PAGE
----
Name: Grace O’Hanlon
Home Town/Country: Born in Maryborough, QLD Australia
Home Club: Maryborough Brothers Hockey Club (Maryborough QLD, Australia)
Current Club: Somerville Hockey Club (Auckland, New Zealand)
I started playing hockey at 6 years old in my home town. I played with Brothers for 10 years before moving away to study and play for the University of Queensland Unicorns (Brisbane, QLD) in 2010. Hockey Australia came calling in 2015, and I played 2 seasons in Perth, WA, with the premiership winning Westside Wolves while training with the Hockeyroos. Post Rio Olympics in 2017, an opportunity arose with the New Zealand Black Sticks. Being blessed with a dual-citizenship (thanks Dad) I moved my whole life over the Tasman Sea to join a top-4 international team. I made my debut for the Black Sticks in February 2017 in Buenos Aires, Argentina, and have since not missed a tour. We finished our season coming second in the 2017 World League, toppling both Argentina and England on the way to the final. Now I am looking forward to a jam-packed 2018, with an upcoming Commonwealth Games and World Cup in the first 6 months of the season.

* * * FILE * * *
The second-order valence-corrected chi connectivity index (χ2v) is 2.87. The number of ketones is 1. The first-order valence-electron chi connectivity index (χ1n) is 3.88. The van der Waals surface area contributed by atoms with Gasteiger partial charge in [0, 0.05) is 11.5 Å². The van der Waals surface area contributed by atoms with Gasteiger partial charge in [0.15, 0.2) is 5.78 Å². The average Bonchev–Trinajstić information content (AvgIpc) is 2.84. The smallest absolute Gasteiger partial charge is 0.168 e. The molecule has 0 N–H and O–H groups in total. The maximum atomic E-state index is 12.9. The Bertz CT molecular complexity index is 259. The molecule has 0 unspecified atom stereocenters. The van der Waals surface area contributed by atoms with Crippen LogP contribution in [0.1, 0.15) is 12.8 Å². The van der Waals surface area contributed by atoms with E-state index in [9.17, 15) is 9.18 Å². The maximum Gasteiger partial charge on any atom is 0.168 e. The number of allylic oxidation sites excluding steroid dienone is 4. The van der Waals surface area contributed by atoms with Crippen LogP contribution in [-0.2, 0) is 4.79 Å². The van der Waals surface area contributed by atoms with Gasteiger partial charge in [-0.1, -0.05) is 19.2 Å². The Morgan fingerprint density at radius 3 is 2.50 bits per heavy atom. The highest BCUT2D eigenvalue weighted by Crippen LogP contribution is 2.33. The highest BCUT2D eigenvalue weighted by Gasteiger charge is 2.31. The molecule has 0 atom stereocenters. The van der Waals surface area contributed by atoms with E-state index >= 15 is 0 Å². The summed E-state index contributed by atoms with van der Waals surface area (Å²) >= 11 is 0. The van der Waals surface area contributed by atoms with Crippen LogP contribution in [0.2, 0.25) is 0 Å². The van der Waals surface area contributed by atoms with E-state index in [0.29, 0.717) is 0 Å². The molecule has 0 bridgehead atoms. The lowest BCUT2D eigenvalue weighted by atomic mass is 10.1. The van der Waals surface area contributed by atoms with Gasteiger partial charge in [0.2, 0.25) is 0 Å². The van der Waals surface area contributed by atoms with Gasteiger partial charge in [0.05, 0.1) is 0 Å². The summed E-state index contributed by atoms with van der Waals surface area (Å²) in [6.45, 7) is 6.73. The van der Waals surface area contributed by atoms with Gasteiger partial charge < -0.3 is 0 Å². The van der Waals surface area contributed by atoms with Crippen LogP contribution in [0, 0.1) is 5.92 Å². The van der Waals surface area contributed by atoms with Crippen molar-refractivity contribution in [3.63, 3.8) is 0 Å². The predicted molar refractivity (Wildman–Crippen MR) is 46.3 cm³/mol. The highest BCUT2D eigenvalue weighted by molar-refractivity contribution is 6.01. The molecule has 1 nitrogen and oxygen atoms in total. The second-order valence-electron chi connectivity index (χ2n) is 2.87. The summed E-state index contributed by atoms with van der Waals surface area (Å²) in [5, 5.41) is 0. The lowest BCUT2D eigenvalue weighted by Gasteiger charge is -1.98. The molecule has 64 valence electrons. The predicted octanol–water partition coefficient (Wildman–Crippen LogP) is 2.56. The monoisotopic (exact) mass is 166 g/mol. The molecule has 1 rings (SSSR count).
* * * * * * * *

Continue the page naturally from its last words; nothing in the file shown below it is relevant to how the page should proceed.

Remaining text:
Why you’re excited/passionate about Uru:
Here is a list of my three all-time favourite things: 1. Family and friends 2. Hockey. 3. Travel. Here is a list of why I love Uru: 1. Family and friends. 2. Hockey. 3. Travel. Travelling to play the sport you love means you get to meet some VERY cool people doing the same things you love to do. Hockey has taken me to dozens of countries, surrounded by my best friends. I couldn’t recommend it enough.
Advice you’d give to the hockey community:
My advice to a player thinking about playing overseas? Though it may sound cliché, you’re only young once! Being able to just get up and GO, and settle into completely different environment with the help of a supportive team and club is an opportunity almost nobody has It is not a life-long commitment, it is like one long holiday. To a coach or club thinking about on-boarding an imported athlete? These players love hockey enough to move their life to a new country – they aren’t going to let you down. In a more technical sense, a foreign athlete can bring new styles and ideas to your team’s play. In a less technical sense, I have never met a travelling athlete that doesn’t want to have a good time and they bring a lot of life to the club’s social life. Get on board!